Should we know the Hofstra rape accuser's name?

Bloggers debate whether the victim who (probably) wasn't deserves anonymity

Published September 23, 2009 9:24PM (EDT)

Journalistic ethics dictate that we grant anonymity to alleged rape victims -- and for good reason, in a world of slut shaming and victim blaming. But what happens when an accuser rescinds her accusations? Should we still refrain from printing her name?

That is the question Glenn Reynolds raised in an Instapundit post Tuesday, written in response to Emily Bazelon's thought-provoking Double X piece "The Hofstra Date Rape That Wasn't." Instead of responding to Bazelon's argument, Reynolds wonders, "Why doesn’t she publish the accuser’s name, now that the rape is admittedly fake?" He goes on to make a pretty hefty accusation of his own: "You’re not protecting a victim now, Emily, you’re protecting a perpetrator." Then, Reynolds remedies what he sees as a grave injustice by printing the woman's name and linking to a story about the charges she may face. He also includes a link, provided by a reader, to a blog post that cites a number of studies claiming that false rape accusations have reached epidemic proportions. (I'll get to those later.)

Back at Double X's blog, Bazelon responds to Reynolds, writing, "I'm not naming the student out of some mix of pity and sisterhood." She admits that she is making excuses for the accuser, "because while what happened to her in the bathroom wasn't rape, she must deeply regret it, and she probably was drunk or otherwise not thinking straight when it happened. Plus, she's only 18. So not naming her seems like a small -- if fairly meaningless -- shred of compassion to offer." Bazelon also expresses sympathy for the men who were falsely accused, noting that she did not publish their names, either.

I respect Bazelon's integrity and honesty. But I also wonder: Isn't there another important reason not to print the name?

Although the accuser appears to have fabricated the charges, millions of women really do get raped, and this case will send a message to them, too: Why bother reporting your rape when you risk having your name dragged through mud as soon as anyone suspects you might be lying? (And come on: How many high-profile rape cases haven't involved these kinds of suspicions?) At a time when, according to the U.S. Department of Justice, 60 percent of rapes go unreported, it seems important that we do all we can to help victims seek justice. (In fact, when RAINN uses National Center for Policy Analysis statistics to do some more math, the organization finds that only 6 percent of rapists ever serve jail time.)

And as for the piles of false rape allegations Reynolds references, I'm going to have to call bullshit. As Broadsheet's Kate Harding pointed out to me, the blog post Reynolds cites seems to have gleaned most of its evidence from this article in the Forensic Examiner. The only problem? When we actually read that piece, we learn that:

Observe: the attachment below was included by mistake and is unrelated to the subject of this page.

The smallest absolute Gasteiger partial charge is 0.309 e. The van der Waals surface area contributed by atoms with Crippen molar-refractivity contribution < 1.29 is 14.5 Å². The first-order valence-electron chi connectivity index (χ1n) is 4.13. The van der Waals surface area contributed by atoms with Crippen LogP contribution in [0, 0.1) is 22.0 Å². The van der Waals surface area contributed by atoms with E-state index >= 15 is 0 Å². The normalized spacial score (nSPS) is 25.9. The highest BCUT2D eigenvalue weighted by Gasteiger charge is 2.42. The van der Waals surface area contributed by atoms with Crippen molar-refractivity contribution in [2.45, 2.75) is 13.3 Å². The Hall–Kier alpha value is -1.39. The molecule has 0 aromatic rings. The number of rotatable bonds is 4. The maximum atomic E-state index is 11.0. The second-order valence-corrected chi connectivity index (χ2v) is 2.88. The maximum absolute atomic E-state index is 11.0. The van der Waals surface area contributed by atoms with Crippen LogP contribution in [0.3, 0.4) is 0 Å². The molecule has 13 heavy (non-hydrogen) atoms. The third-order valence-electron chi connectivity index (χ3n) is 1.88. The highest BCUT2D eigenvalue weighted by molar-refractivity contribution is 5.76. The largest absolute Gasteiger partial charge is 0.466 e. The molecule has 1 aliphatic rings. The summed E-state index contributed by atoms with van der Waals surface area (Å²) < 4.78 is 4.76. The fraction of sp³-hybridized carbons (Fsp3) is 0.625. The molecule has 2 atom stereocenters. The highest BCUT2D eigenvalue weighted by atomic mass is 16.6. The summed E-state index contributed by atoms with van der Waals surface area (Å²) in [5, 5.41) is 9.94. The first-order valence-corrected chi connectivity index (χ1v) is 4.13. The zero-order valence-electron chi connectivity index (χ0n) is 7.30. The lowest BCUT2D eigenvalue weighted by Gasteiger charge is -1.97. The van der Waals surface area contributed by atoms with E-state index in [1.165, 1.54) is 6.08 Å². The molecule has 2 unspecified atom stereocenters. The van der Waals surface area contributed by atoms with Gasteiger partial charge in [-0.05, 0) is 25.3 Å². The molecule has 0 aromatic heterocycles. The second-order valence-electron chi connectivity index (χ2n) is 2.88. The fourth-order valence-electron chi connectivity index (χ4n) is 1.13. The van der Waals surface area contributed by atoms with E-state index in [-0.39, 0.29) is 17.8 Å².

it is extremely difficult to determine what percentage of rape reports is intentionally false. This is due to many factors, including jurisdictional variation in definition, criteria, and reporting practices, as well as the fact that not all rapes are reported. Although the FBI had set 8% as the average rate of false (actually, unfounded) accusations during the late 1990s, there is remarkable variation in the estimates of false allegations of rape found in the literature (Kanin, 1994; Epstein, 2005). A review of those studies on false rape accusations conducted between 1968 and 2005 showed a percentage range from 1-90% (Rumney, 2006).

Uh, 1 to 90? Call me crazy, but I have to assume that means just about none of this research has been at all conclusive. 

The Forensic Examiner article also provides more information about one of the studies trumpeted by Billoblog (the site Reynolds linked to): "One study looked at the 109 cases of forcible rape that were disposed of in one small midwestern town between 1978 and 1987 (Kanin, 1994)." Billoblog crows that "over 40% of these claims were shown to be false," but he doesn't address the study's minuscule sample size, or the fact that all research took place in "one small midwestern town" that is highly unlikely to be representative of the U.S. population as a whole. Another study Billoblog cites took place 25 years ago on U.S. Air Force bases -- so those results don't seem particularly relevant to mainstream America in 2009, either. 

Don't get me wrong: I take false rape accusations very seriously, and feminists have to take a stand against them. At best, they make things harder on real victims; at worst, they send innocent people to jail and ruin their good names. But when I compare RAINN's statistics (reported within the past 10 years by highly reputable sources) and Billoblog's, it seems clear that under-reporting is a far bigger problem. I don't want to further deter real rape victims from bringing their rapist to justice. And that's why I won't be printing the Hofstra accuser's name.

By Judy Berman

Judy Berman is a writer and editor in Brooklyn. She is a regular contributor to Salon's Broadsheet.

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